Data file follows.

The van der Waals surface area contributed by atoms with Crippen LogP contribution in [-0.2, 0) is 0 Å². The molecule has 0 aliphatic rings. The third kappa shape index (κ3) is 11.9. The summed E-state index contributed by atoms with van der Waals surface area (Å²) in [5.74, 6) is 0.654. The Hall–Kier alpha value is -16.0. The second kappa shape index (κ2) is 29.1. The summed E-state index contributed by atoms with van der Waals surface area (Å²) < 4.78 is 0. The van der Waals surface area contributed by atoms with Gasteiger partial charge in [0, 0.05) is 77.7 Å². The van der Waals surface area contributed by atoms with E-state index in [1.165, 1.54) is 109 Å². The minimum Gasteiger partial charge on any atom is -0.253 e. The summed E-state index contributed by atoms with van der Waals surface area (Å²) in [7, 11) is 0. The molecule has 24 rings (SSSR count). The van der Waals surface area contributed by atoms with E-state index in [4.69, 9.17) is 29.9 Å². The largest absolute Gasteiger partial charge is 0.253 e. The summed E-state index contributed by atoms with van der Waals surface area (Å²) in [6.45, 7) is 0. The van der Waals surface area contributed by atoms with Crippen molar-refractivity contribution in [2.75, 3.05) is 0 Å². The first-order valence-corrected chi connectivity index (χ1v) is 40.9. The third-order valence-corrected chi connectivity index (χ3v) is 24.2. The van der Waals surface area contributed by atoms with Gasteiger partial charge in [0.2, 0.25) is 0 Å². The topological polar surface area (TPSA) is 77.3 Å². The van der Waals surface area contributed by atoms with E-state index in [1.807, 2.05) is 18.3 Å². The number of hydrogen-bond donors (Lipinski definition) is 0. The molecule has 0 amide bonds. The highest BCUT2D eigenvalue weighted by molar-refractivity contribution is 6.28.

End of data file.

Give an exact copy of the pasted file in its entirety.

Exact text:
The van der Waals surface area contributed by atoms with Crippen LogP contribution in [-0.2, 0) is 0 Å². The molecule has 0 aliphatic rings. The third kappa shape index (κ3) is 11.9. The summed E-state index contributed by atoms with van der Waals surface area (Å²) in [5.74, 6) is 0.654. The Hall–Kier alpha value is -16.0. The second kappa shape index (κ2) is 29.1. The summed E-state index contributed by atoms with van der Waals surface area (Å²) < 4.78 is 0. The van der Waals surface area contributed by atoms with Gasteiger partial charge in [0, 0.05) is 77.7 Å². The van der Waals surface area contributed by atoms with E-state index in [1.165, 1.54) is 109 Å². The minimum Gasteiger partial charge on any atom is -0.253 e. The summed E-state index contributed by atoms with van der Waals surface area (Å²) in [7, 11) is 0. The molecule has 24 rings (SSSR count). The van der Waals surface area contributed by atoms with E-state index in [4.69, 9.17) is 29.9 Å². The largest absolute Gasteiger partial charge is 0.253 e. The summed E-state index contributed by atoms with van der Waals surface area (Å²) in [6.45, 7) is 0. The van der Waals surface area contributed by atoms with Crippen molar-refractivity contribution in [2.75, 3.05) is 0 Å². The first-order valence-corrected chi connectivity index (χ1v) is 40.9. The third-order valence-corrected chi connectivity index (χ3v) is 24.2. The van der Waals surface area contributed by atoms with Gasteiger partial charge in [0.2, 0.25) is 0 Å². The topological polar surface area (TPSA) is 77.3 Å². The van der Waals surface area contributed by atoms with E-state index in [1.807, 2.05) is 18.3 Å². The number of hydrogen-bond donors (Lipinski definition) is 0. The molecule has 0 amide bonds. The highest BCUT2D eigenvalue weighted by molar-refractivity contribution is 6.28.